Le Chateliers Principle. A new equilibrium position is reached where the conc of
reactants and conc of products are more than initially.
When pressure or volume is changed in gases, it reaches a new equilibrium
position. When the pressure is increased, the reaction moves to the side with less
moles and vice versa. If the no. of moles is the same, then the equilibrium
position remains the same.
When the volume of the system is halved, the concentration increases and a new
position is reached where both of conc are greater. When the volume is doubled,
the conc decreases by half and new equilibrium is reached that is less than the
previous one.

describe the solubility of carbon dioxide in water under various conditions as


an equilibrium process and explain in terms of Le Chateliers principle
CO2 CO2(aq) + H2O(l) H2CO3(aq) H+(aq) + HCO3-(aq) [exothermic]
CO2 is acidic oxide, dissolves in water to produce H 2CO3.
Soft drinks (carbonated) are produced by dissolving CO 2 in water at 400
500kpa. The water is supersaturated. When can/bottle is sealed, system stays
that way at high CO2 gas pressure. At high pressure, equilibrium moves to the
right so more is dissolved, increasing acidity.

The Acidic Environment


When uncapped/opened, the equilibrium moves to the left and CO 2 comes out of
solution, the acidity decreases as less CO 2 is dissolved.
When adding another acid into the system, the H + ions of the new acid increases
the concentration of H+ ions in solution, pushing the equilibrium left. Therefore, if
acid added, then CO2 comes out of solution ie. Goes flat faster.
When the temperature is increased, as it is an exothermic reaction, the
equilibrium moves to the left according to Le Chateliers principle to reduce the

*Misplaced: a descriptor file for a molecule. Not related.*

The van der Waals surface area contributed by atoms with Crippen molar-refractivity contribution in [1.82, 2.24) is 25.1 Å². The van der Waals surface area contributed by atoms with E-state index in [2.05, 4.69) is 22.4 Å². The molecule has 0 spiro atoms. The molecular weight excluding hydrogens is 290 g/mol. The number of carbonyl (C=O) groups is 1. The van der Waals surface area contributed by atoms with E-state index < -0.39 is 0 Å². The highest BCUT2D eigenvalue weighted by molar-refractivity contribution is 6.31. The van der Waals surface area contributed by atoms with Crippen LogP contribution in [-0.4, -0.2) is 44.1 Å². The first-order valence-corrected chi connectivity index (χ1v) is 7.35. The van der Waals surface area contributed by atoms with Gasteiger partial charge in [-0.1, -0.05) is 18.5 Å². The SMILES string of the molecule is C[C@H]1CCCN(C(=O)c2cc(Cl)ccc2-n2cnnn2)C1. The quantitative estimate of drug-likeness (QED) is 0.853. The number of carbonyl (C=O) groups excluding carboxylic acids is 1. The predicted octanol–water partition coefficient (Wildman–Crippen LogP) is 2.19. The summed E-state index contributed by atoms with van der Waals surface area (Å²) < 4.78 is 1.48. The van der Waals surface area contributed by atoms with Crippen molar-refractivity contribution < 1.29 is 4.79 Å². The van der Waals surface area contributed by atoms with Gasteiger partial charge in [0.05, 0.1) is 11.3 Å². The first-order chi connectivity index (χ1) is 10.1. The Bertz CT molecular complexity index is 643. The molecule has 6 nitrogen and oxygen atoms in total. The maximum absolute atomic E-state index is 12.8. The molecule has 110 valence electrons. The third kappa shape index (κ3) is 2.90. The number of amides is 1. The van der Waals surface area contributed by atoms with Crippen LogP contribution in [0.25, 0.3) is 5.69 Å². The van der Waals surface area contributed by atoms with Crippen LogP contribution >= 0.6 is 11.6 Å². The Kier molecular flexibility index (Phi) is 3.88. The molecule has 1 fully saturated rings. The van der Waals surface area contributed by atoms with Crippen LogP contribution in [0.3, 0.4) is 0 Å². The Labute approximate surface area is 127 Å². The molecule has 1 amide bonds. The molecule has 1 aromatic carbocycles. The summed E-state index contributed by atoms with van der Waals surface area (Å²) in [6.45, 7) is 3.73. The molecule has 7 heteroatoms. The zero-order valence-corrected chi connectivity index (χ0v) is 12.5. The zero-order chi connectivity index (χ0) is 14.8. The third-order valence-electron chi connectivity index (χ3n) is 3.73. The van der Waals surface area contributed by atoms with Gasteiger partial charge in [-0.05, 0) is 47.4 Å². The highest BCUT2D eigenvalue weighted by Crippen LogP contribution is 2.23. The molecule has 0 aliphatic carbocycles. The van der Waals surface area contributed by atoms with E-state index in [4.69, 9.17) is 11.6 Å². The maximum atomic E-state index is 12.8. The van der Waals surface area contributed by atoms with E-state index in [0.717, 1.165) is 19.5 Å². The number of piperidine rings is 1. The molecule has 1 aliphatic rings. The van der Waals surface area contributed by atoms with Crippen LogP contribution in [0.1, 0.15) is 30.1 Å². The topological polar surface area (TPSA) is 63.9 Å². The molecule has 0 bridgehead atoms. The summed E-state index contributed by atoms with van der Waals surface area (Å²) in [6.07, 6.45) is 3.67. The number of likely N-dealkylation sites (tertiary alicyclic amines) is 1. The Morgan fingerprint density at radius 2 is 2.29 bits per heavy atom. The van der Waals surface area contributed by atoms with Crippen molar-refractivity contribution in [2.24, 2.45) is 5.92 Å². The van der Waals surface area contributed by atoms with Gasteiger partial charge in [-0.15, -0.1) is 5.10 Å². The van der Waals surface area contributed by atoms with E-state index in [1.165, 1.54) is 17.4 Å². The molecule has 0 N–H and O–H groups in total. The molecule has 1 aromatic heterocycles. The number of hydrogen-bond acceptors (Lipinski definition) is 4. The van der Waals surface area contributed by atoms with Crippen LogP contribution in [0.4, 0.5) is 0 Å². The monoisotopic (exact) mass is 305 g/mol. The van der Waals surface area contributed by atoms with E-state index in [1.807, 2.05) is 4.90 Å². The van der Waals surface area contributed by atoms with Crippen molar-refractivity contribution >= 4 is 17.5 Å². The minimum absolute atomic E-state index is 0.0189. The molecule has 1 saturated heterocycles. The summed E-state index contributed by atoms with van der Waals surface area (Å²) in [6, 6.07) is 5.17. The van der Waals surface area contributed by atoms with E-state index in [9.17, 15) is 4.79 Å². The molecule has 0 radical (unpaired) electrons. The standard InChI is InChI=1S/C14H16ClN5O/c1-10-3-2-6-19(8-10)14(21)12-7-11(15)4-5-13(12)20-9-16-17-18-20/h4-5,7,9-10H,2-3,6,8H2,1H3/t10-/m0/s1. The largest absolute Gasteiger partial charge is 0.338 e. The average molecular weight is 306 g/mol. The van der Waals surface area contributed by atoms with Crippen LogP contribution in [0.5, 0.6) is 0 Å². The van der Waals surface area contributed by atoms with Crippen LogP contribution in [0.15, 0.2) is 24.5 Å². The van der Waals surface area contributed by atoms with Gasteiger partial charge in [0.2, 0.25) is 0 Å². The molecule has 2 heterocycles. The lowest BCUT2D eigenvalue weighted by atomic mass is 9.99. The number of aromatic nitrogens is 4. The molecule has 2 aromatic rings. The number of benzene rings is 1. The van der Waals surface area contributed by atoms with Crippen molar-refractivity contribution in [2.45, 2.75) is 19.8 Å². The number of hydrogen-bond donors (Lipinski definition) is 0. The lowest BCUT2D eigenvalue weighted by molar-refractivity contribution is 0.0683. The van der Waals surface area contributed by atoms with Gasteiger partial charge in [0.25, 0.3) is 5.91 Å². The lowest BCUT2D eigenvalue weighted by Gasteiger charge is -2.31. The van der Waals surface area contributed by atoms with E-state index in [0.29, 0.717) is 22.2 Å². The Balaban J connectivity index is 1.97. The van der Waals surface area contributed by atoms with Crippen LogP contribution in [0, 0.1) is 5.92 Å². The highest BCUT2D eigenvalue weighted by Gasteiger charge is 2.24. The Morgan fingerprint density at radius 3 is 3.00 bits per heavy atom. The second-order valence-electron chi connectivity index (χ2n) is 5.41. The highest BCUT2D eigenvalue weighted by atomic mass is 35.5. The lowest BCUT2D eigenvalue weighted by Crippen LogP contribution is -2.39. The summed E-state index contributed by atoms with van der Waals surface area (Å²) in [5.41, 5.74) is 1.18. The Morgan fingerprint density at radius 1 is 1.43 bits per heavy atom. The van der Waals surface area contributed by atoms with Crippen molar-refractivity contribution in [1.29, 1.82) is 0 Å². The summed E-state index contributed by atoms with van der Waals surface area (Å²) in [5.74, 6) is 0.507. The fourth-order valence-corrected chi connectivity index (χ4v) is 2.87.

effect. Therefore, as temperature is increased, more gas comes out of solution.
Similarly, if the system is cool, then more CO2 is dissolved in solution.
identify natural and industrial sources of sulfur dioxide and oxides of nitrogen
Sulfur Dioxide
Natural sources 2/3 of SO2 come from natural sources such as volcanoes and
hot geothermal springs. Bacteria may decompose organic matter to produce H 2S
which is oxidises to SO2.
Industrial burning of fossil fuels and extraction of metals from sulphide ores
(smelting)
Oxides of Nitrogen
3 main types:
Nitrous oxide NO2
Nitric oxide NO
Nitrogen dioxide NO2
Natural sources lightning N2 (air)> NO2. Combustion in high temperatures
bushfires.
Industrial sources power stations (combustion and high temperature), cars,
trucks.

describe, using equations, examples of chemical reactions which release


sulfur dioxide and chemical reactions which release oxides of nitrogen
Sulfur Dioxide
Burning of coal for electricity. Coal contains sulfur mainly as metallic sulfides (eg.
FeS2). When burnt, the sulfur combines with oxygen in the air to form SO 2. Some
coals have a higher sulfur content than others. Australia has a lower sulfur coal.
S in compounds + O2 (g) -> SO2 (g)
4FeS2 (s) + 11O2 (g) -> 2Fe2O3 (s) + 8SO2 (g)
Crude oil and natural gas also contain sulfur compounds most of which are
extracted at the refinery and used to produce sulphuric acid. However, some SO 2
is also produced when crude oil products and natural gas are burnt.
Metal sulfides are found naturally and used to extract metals. The metal is